By August 13, 2008

SmartWool Retreat sock review: a motorcyclist’s perspective

I love SmartWool socks. It’s good for keeping your feet warm when it’s cold, and breathes well enough that your feet don’t roast when the temperature is hot. More importantly, wool doesn’t lose its insulation properties when wet, which can be a really Big Deal™ if you are riding in the rain.

I own some SmartWool snowboard socks, and really love them. I looked for some lighter-weight socks to wear during the summer.

I found out that the difference between light-weight and mid-weight wasn’t that appreciable, and for the purposes of motorcycling you’re probably better off getting the taller, mid-weight snowboarding socks.

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Like all SmartWool socks, the Retreat is comfortable and soft. I like wearing them around the house, and I typically try to remove my shoes and socks as quickly as possible otherwise.

The Retreat sock is slightly padded in the bottom. This will help those with racing or motocross-type boots, as both classes of boots are typically considered uncomfortable while walking. I have some Sidi OnRoad touring boots, and they are very comfortable to begin with. Keep the padding in mind if your boots are already a tight fit. I have narrow feet (C-width), so the extra bulk doesn’t typically matter.

The biggest problem with the Retreat socks is that they have exceptionally poor elastic in comparison to the two other types of SmartWool socks I own (I also own some casual socks). They almost immediately start to slouch. I wonder if these are not meant to stay up, but be pushed down near ankle-height.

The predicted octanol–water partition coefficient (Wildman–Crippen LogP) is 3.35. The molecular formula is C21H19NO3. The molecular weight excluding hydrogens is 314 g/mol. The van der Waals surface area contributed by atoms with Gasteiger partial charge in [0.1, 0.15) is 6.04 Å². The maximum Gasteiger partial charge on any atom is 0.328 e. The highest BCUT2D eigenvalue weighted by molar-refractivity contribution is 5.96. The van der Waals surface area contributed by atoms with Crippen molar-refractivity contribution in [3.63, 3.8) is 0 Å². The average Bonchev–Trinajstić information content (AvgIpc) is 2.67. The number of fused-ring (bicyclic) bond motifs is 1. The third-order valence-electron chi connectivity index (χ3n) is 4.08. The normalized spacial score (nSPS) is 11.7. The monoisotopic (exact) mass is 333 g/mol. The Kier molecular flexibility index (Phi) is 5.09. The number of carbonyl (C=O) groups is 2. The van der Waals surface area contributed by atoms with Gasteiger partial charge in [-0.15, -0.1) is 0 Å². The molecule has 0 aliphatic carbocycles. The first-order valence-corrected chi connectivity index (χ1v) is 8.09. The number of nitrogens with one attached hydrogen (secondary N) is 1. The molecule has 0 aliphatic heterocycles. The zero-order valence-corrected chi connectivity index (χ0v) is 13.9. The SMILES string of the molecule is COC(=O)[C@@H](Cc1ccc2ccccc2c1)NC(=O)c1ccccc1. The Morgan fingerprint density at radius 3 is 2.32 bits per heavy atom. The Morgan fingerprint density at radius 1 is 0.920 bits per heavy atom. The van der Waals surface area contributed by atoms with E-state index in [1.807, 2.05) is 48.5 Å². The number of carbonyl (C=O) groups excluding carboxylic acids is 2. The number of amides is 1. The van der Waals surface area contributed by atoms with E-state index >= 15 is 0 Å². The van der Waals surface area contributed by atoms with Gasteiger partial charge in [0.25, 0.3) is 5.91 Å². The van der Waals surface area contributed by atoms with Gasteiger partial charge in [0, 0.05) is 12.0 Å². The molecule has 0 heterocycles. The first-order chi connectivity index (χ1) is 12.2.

I wore my three pair of Retreats back-to-back during my work commute. I wear leather pants with calf zippers, and they are pretty snug to begin with. The Retreats slouched even with the zippers down and boots fully cinched. Fed up with my “quitters,” I decided to try the SmartWool Snowboard socks to see how hot they were in comparison to the lighter-weight Retreats.

It is typically in the mid-90s by the time I come home from work. Adjusted for Virginia humidity, I ride in a heat index above 100°F. I was surprised to find that the mid-weight SmartWool socks were not appreciably warmer than the light-weight ones. I don’t know if there is a sensory “saturation point” where my feet just go from “comfy” to “warm,” but my feet never felt “hot.”

The Retreat socks were a little over $8/pair on Sierra Trading Post. I paid $6.95/pair for the Snowboard socks, and I think they are a much better value. The 2008 styles are available at Sierra Trading Post for $9/pair, but expect to see them drop even further in price come spring.

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